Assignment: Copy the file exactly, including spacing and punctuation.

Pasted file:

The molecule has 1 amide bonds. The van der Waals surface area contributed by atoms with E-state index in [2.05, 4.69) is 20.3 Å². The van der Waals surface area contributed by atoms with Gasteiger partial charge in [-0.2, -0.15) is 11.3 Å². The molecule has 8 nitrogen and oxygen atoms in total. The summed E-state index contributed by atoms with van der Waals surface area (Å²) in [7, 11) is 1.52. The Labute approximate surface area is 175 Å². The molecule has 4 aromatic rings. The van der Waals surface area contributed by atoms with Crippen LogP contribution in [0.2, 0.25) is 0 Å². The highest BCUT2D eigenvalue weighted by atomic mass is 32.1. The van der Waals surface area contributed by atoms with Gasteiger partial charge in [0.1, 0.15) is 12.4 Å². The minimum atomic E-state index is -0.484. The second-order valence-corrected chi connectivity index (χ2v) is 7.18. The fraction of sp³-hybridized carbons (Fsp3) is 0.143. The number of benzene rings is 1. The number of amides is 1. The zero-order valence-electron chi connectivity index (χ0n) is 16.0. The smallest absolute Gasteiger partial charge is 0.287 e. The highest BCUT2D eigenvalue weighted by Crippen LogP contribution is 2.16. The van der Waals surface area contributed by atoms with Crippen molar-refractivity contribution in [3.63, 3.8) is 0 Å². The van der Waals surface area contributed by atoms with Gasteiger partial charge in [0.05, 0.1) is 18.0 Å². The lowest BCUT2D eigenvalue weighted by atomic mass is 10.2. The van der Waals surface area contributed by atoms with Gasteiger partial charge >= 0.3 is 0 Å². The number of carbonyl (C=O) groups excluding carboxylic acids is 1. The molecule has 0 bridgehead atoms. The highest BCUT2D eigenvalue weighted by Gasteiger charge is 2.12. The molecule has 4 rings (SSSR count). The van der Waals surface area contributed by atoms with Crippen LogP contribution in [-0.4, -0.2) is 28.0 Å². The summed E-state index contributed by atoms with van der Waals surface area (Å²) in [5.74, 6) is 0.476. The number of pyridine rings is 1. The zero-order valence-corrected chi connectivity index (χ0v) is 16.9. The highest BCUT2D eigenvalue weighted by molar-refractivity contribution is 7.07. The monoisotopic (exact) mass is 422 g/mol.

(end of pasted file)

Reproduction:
The molecule has 1 amide bonds. The van der Waals surface area contributed by atoms with E-state index in [2.05, 4.69) is 20.3 Å². The van der Waals surface area contributed by atoms with Gasteiger partial charge in [-0.2, -0.15) is 11.3 Å². The molecule has 8 nitrogen and oxygen atoms in total. The summed E-state index contributed by atoms with van der Waals surface area (Å²) in [7, 11) is 1.52. The Labute approximate surface area is 175 Å². The molecule has 4 aromatic rings. The van der Waals surface area contributed by atoms with Crippen LogP contribution in [0.2, 0.25) is 0 Å². The highest BCUT2D eigenvalue weighted by atomic mass is 32.1. The van der Waals surface area contributed by atoms with Gasteiger partial charge in [0.1, 0.15) is 12.4 Å². The minimum atomic E-state index is -0.484. The second-order valence-corrected chi connectivity index (χ2v) is 7.18. The fraction of sp³-hybridized carbons (Fsp3) is 0.143. The number of benzene rings is 1. The number of amides is 1. The zero-order valence-electron chi connectivity index (χ0n) is 16.0. The smallest absolute Gasteiger partial charge is 0.287 e. The highest BCUT2D eigenvalue weighted by Crippen LogP contribution is 2.16. The van der Waals surface area contributed by atoms with Crippen molar-refractivity contribution in [3.63, 3.8) is 0 Å². The van der Waals surface area contributed by atoms with Gasteiger partial charge in [0.05, 0.1) is 18.0 Å². The lowest BCUT2D eigenvalue weighted by atomic mass is 10.2. The van der Waals surface area contributed by atoms with Gasteiger partial charge >= 0.3 is 0 Å². The number of carbonyl (C=O) groups excluding carboxylic acids is 1. The molecule has 0 bridgehead atoms. The highest BCUT2D eigenvalue weighted by Gasteiger charge is 2.12. The molecule has 4 rings (SSSR count). The van der Waals surface area contributed by atoms with Crippen LogP contribution in [-0.4, -0.2) is 28.0 Å². The summed E-state index contributed by atoms with van der Waals surface area (Å²) in [5.74, 6) is 0.476. The number of pyridine rings is 1. The zero-order valence-corrected chi connectivity index (χ0v) is 16.9. The highest BCUT2D eigenvalue weighted by molar-refractivity contribution is 7.07. The monoisotopic (exact) mass is 422 g/mol.